Other nerve blocks—for example, ulnar and median nerve—may be used but only by those practitioners with the clinical competence and experience to do so. They may be useful for use in the entrapped patient, for example in machinery.
Regional blocks should not delay the on scene time in the cases of non-entrapment where titrated opiates may be the analgesia of choice.
The application of a splint is an essential aspect of the management of lower limb fractures. The benefits of splintage include reducing pain, reducing blood loss, reducing pressure on skin, reducing pressure on adjacent neurovascular structures, reducing the risk of fat embolism, and reducing the risk of further damage.
The principles of immobilisation include:
Assessment and reassessment the neurovascular status before and after any manipulation or handling of the fracture.
Immobilisation of the joints above and below the fracture.
Splints commonly used by the ambulance service include Box splints, Vacuum splints, and Traction splints
These consist of three long padded boards and a foot piece. The patient’s shoe and sock are normally removed to facilitate neurovascular assessment and the leg placed in a splint. The foot piece is designed to hold the ankle at right angles. The outer sides of the splint are folded around the leg and secured with Velcro straps. They are suitable for immobilising ankle and tibial fractures, and also injuries around the knee. The splints are available in two appropriate sizes: short leg and long leg.
Vacuum splints provide rigid support and can conform to a deformed limb. Essentially the splint consists of a strong tough plastic material which contains polystyrene beads. Removal of the air from the bag makes the splint rigid. These splints are at risk of puncture and loss of immobilisation particularly if used where there are sharp edges as in vehicle damage.
Traction splints can be used for closed and open fractures of the shaft of the femur and tibia. The traction splint is used to secure the leg in an improved and near reduced position. The traction principle involves securing the ankle and applying traction by distracting the device with the proximal end of the splint pressing against the pelvis (separating two fixed points). Without traction the splint can also be used to support injuries around the knee. Contra-indications to their use include dislocation of the hip, fracture dislocation of the knee, and ankle injuries.
The types of traction splint include the Donway splint (SP Services, UK), Trac3 splint (Emsar, Taiwan), and the Sager splint (Sager/Minto, California, USA). The attraction of the latter is that it can be used to immobilise both legs (bilateral femoral fractures) simultaneously.
Before and after application the rescuer should check the distal neurovascular status of the limb. The techniques for application are similar and the rescuer should familiarise themself with the splint used by their local ambulance service including its application and removal. An exchange splint should be retained in the accident and emergency department.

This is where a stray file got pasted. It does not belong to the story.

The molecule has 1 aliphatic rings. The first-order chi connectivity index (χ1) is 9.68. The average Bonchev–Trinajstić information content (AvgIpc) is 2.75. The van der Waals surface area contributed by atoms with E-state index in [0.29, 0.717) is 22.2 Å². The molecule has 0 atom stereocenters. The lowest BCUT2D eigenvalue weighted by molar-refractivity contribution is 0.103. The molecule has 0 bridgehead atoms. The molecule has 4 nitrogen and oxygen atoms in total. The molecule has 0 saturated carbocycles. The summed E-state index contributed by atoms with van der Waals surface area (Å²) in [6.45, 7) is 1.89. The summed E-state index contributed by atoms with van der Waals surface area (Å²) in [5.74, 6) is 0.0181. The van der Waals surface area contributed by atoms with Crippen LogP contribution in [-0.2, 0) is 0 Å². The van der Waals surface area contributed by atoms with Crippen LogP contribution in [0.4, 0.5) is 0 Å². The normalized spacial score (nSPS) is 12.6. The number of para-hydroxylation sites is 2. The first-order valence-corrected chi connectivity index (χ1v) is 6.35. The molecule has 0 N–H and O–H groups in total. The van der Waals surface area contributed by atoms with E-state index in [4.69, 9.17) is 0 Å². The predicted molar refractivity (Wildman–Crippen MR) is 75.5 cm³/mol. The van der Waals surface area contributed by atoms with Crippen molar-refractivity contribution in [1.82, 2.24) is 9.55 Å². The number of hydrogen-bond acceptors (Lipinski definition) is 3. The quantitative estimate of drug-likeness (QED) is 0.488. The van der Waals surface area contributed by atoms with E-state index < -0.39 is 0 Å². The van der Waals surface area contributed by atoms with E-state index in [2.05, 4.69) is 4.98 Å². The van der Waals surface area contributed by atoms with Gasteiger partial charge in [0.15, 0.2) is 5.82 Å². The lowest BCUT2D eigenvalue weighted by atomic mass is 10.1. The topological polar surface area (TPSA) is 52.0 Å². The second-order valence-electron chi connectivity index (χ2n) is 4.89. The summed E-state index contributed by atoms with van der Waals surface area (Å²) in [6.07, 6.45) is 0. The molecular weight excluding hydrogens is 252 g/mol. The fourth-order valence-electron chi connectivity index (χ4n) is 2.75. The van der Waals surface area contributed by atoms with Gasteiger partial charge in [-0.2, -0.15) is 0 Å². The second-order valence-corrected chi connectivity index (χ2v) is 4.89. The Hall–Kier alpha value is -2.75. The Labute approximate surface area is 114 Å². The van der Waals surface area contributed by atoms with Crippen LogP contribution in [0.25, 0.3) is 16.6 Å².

The choice of splints depends on availability and injury pattern. Their application is summarised in table 2.
The degree of crush injury is related to the magnitude and duration of crush. Muscle damage leads to hyperkalaemia, rhabdomyolysis and myoglobinaemia, and hypovolaemia. In the presence of crush injury intravenous fluid replacement should be considered early. In isolated crush injury to the limbs, a policy of hypotensive resuscitation should (in the absence of cardiovascular pathology) be replaced by copious crystalloid administration.
This is commonly seen in significant closed fractures but can also be seen in open fractures. It is related to bleeding or swelling within a close fascial space. The syndrome does take several hours to develop but can seen and diagnosed in the prehospital phase where there is delay to hospital because of entrapment or long transport times.
The clinical features include pain (despite analgesia), extreme pain when moving the toes, and parasthesiae, with pallor and pulselessness as a late feature. Compartment syndrome is a time dependant, limb threatening emergency.
The incidence of fat embolism syndrome can be reduced by prompt correction of hypoxia and hypovolaemia and also by effective early fracture immobilisation.
Where options exist and the general condition of the patient permits, the patient should be transported to the hospital best suited to their clinical needs. For example, an open fracture with significant soft tissue injury should be conveyed to a hospital providing orthopaedic and plastic surgical services. Depending on local services and protocol this may involve transportation by air ambulance.5
A timely and systematic approach to lower limb assessment and management will permit early recognition and management of life and limb threatening injuries. Appropriate wound management and splintage will facilitate patient packaging. The patient should be transported to the hospital best suited for their clinical needs. Optimal management will reduce both the morbidity and mortality of lower limb fractures.
Competing interests: none declared